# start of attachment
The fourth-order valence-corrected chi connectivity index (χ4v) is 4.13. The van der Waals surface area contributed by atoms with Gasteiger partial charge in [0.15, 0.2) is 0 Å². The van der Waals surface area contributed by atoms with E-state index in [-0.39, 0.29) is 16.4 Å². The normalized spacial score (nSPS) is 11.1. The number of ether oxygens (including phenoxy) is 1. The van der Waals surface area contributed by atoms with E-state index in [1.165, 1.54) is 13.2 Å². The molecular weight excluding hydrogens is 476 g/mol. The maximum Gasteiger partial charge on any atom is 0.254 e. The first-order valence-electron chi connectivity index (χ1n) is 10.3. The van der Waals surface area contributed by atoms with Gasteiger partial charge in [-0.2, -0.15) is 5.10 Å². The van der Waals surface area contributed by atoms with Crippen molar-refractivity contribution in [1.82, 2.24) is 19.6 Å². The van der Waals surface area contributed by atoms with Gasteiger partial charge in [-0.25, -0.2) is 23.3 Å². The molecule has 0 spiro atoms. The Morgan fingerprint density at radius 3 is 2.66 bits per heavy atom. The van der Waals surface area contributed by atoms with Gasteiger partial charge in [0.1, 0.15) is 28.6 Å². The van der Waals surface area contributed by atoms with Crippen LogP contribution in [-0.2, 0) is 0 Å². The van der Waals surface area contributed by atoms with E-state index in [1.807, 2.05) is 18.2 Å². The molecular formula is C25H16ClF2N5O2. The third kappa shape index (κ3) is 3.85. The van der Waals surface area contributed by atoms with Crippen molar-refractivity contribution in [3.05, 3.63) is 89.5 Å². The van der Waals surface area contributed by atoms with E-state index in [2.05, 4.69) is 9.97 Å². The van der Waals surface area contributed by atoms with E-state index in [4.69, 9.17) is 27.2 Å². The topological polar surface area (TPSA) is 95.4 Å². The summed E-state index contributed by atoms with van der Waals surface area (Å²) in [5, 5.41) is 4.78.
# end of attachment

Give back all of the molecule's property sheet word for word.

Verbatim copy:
The fourth-order valence-corrected chi connectivity index (χ4v) is 4.13. The van der Waals surface area contributed by atoms with Gasteiger partial charge in [0.15, 0.2) is 0 Å². The van der Waals surface area contributed by atoms with E-state index in [-0.39, 0.29) is 16.4 Å². The normalized spacial score (nSPS) is 11.1. The number of ether oxygens (including phenoxy) is 1. The van der Waals surface area contributed by atoms with E-state index in [1.165, 1.54) is 13.2 Å². The molecular weight excluding hydrogens is 476 g/mol. The maximum Gasteiger partial charge on any atom is 0.254 e. The first-order valence-electron chi connectivity index (χ1n) is 10.3. The van der Waals surface area contributed by atoms with Gasteiger partial charge in [-0.2, -0.15) is 5.10 Å². The van der Waals surface area contributed by atoms with Crippen molar-refractivity contribution in [1.82, 2.24) is 19.6 Å². The van der Waals surface area contributed by atoms with Gasteiger partial charge in [-0.25, -0.2) is 23.3 Å². The molecule has 0 spiro atoms. The Morgan fingerprint density at radius 3 is 2.66 bits per heavy atom. The van der Waals surface area contributed by atoms with Gasteiger partial charge in [0.1, 0.15) is 28.6 Å². The van der Waals surface area contributed by atoms with Crippen LogP contribution in [-0.2, 0) is 0 Å². The van der Waals surface area contributed by atoms with E-state index in [1.807, 2.05) is 18.2 Å². The molecular formula is C25H16ClF2N5O2. The third kappa shape index (κ3) is 3.85. The van der Waals surface area contributed by atoms with Crippen molar-refractivity contribution in [3.05, 3.63) is 89.5 Å². The van der Waals surface area contributed by atoms with E-state index in [2.05, 4.69) is 9.97 Å². The van der Waals surface area contributed by atoms with E-state index in [4.69, 9.17) is 27.2 Å². The topological polar surface area (TPSA) is 95.4 Å². The summed E-state index contributed by atoms with van der Waals surface area (Å²) in [5, 5.41) is 4.78.